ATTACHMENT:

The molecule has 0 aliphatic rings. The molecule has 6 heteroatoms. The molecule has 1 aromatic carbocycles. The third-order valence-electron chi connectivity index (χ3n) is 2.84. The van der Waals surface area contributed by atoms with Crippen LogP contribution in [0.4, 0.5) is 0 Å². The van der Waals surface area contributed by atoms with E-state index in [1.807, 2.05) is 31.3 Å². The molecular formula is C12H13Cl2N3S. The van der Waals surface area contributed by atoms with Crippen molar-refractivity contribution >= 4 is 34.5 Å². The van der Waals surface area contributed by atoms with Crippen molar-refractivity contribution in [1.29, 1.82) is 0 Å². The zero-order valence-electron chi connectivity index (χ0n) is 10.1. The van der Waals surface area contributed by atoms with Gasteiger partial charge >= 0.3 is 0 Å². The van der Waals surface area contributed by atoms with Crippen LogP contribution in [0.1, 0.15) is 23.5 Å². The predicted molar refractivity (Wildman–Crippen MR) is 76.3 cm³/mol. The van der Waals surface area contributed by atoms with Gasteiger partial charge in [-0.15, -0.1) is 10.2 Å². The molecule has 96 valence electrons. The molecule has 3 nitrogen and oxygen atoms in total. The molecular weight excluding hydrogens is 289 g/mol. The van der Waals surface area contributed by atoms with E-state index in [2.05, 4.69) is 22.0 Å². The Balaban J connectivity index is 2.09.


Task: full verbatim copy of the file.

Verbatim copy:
The molecule has 0 aliphatic rings. The molecule has 6 heteroatoms. The molecule has 1 aromatic carbocycles. The third-order valence-electron chi connectivity index (χ3n) is 2.84. The van der Waals surface area contributed by atoms with Crippen LogP contribution in [0.4, 0.5) is 0 Å². The van der Waals surface area contributed by atoms with E-state index in [1.807, 2.05) is 31.3 Å². The molecular formula is C12H13Cl2N3S. The van der Waals surface area contributed by atoms with Crippen molar-refractivity contribution >= 4 is 34.5 Å². The van der Waals surface area contributed by atoms with Crippen molar-refractivity contribution in [1.29, 1.82) is 0 Å². The zero-order valence-electron chi connectivity index (χ0n) is 10.1. The van der Waals surface area contributed by atoms with Gasteiger partial charge >= 0.3 is 0 Å². The van der Waals surface area contributed by atoms with Crippen LogP contribution in [0.1, 0.15) is 23.5 Å². The predicted molar refractivity (Wildman–Crippen MR) is 76.3 cm³/mol. The van der Waals surface area contributed by atoms with Gasteiger partial charge in [-0.15, -0.1) is 10.2 Å². The molecule has 96 valence electrons. The molecule has 3 nitrogen and oxygen atoms in total. The molecular weight excluding hydrogens is 289 g/mol. The van der Waals surface area contributed by atoms with E-state index in [2.05, 4.69) is 22.0 Å². The Balaban J connectivity index is 2.09.